Time and time again I contact catalogers only to learn that they have phased out their catalogs. They all say the same thing: “Print is dying and it’s time to shift resources.” This leaves me speechless. I think L.L. Bean would have something to say about that; and, Brookstone, Pottery Barn, Land’s End, Victoria’s Secret, Eddie Bauer, and, well, I could list them for a week straight. But wait, something is not right here. I thought print was dying. Hm… Studies show that catalogs are the best way to drive online traffic, convert one time shoppers in to lifetime value customers, maximize sales growth, and increase Return on Investment (ROI). If all that is true then what’s the problem? Why do retailers have trouble getting a ROI from their catalogs? Often we will see a company close their doors not long after they discontinue their catalog. Why? Because, contrary to what they say, it really wasn’t the catalog that pulled them under. So before you decide to close the book on your catalog due to budget restraints or a lack of ROI consider that it might just be time to go the extra mile and ask yourself the tough questions. Like, what can you do to get the ROI from your catalog that you should be getting.
My grandmother has no interest in reading a catalog from Musicians Choice and I have no interest in reading a catalog from Hearing Help Express. That does not mean that Musician’s Choice or Hearing Help Express should discontinue their catalogs does it? If you are not seeing a ROI from your catalog—before you decide to bank on the web and discontinue your strongest method of marketing—consider the possibility that it is time for you to revise your circulation plan. Let’s face it, not even the most beautifully executed catalog in retail history will do much good if placed in the wrong hands.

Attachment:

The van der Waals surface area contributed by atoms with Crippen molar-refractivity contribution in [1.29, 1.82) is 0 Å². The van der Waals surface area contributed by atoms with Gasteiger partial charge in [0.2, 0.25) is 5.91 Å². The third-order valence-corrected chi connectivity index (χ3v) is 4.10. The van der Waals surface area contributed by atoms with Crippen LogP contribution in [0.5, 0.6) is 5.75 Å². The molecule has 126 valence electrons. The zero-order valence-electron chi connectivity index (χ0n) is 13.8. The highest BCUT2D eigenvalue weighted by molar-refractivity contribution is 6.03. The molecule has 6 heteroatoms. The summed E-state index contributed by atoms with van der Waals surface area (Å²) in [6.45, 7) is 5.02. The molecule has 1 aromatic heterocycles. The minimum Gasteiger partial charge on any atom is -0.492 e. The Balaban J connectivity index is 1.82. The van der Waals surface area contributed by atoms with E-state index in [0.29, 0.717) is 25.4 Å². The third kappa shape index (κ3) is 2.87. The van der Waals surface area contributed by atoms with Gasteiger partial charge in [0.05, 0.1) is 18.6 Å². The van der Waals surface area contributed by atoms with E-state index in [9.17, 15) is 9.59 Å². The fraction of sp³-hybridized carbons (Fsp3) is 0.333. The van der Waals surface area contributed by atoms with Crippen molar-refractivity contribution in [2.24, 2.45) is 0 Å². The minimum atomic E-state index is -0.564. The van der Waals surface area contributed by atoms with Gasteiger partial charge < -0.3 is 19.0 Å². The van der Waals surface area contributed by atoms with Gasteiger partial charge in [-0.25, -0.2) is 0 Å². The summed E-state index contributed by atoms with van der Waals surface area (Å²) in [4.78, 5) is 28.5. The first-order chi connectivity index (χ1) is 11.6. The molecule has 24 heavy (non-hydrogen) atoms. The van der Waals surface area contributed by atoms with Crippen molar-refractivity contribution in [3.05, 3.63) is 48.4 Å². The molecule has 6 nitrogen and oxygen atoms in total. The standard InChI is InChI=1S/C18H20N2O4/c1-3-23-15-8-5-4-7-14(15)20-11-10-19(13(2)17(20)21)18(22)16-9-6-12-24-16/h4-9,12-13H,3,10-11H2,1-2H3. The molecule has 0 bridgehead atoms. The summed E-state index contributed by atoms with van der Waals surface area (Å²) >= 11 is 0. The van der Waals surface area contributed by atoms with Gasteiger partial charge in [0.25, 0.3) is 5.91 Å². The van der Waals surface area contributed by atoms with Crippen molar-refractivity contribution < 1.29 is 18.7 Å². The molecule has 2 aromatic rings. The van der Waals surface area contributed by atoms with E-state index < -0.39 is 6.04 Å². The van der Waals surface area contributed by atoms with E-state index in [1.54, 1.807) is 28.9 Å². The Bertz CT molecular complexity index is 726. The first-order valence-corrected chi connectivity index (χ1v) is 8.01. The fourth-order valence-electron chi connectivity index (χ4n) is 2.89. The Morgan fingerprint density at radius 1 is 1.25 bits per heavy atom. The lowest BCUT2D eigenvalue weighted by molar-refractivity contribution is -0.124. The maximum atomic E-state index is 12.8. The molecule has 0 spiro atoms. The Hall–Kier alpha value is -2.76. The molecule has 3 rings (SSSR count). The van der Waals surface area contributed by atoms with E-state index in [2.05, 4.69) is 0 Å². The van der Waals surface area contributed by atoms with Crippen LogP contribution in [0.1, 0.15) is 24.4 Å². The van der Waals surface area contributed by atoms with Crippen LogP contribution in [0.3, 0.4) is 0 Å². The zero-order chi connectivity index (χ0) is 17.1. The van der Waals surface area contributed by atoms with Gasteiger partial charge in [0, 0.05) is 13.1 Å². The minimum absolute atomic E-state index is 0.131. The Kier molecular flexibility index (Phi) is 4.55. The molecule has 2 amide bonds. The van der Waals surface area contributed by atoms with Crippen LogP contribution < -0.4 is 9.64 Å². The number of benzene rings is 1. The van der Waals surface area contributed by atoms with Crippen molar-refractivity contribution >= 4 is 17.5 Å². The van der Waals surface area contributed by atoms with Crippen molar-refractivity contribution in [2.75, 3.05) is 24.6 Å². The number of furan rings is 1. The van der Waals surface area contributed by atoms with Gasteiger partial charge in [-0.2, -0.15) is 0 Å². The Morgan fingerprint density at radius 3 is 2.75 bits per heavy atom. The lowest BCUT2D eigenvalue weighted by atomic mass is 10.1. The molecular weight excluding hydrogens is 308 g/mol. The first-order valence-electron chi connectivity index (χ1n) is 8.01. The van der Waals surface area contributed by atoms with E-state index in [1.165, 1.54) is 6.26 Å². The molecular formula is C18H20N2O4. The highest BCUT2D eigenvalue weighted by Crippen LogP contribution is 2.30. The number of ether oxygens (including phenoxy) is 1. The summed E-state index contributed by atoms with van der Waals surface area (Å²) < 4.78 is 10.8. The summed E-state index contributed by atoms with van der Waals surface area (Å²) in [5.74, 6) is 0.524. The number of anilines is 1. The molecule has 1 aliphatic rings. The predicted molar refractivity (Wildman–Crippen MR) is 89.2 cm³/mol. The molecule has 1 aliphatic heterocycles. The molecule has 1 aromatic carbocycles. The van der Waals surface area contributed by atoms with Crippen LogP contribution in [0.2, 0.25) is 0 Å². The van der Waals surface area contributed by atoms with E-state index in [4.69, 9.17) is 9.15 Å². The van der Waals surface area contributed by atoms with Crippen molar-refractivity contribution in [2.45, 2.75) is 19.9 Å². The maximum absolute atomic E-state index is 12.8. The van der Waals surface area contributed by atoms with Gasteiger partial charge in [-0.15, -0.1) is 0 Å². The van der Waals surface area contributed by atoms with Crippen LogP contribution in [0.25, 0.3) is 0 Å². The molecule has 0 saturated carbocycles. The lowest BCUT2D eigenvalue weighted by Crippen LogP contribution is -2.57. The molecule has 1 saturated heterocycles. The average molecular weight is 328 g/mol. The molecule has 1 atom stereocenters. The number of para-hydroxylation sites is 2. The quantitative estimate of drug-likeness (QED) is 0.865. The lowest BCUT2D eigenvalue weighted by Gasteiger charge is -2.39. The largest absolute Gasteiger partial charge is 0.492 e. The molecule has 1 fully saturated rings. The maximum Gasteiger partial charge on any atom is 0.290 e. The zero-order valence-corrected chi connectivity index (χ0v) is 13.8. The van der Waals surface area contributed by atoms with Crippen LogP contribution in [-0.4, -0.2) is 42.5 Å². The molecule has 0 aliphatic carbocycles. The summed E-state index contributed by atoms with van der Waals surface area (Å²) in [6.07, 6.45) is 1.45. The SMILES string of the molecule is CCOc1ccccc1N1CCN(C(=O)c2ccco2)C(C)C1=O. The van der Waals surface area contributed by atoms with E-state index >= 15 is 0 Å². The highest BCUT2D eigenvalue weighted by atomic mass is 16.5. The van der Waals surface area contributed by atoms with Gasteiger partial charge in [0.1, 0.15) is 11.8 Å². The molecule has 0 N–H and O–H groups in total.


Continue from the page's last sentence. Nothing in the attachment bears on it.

In his speech at the NEMOA conference last month Andy James from New Pig spoke about terminology and how we think about our customers. Sometimes the way that we ‘target’ our audience is impersonal. Below is a picture from his presentation that demonstrates our failings. If you unleash a catalog drop like the one below, you may or may not find some new customers, but either way you are sure to find some wrong ones; we call these non-buyers.
So, the question is what should you do if your mail file is not targeted enough; if your catalog is not getting to the right shoppers? The most practical thing to do would be to test your mail file by measuring your ROI. In this situation sometimes it is worth spending a little extra to contact a specialist. However, for those who are not in a situation to invest in a consultant, here are some ideas that will help you become more aware of who is in your customer base and if they should be there:
1.) Incert personalized tracking codes to individual catalogs and document to which household they are sent to
2.) Use different phone lines and URLs on your catalogs to see who is ordering from where
3.) Use promotions and promotion codes to track investment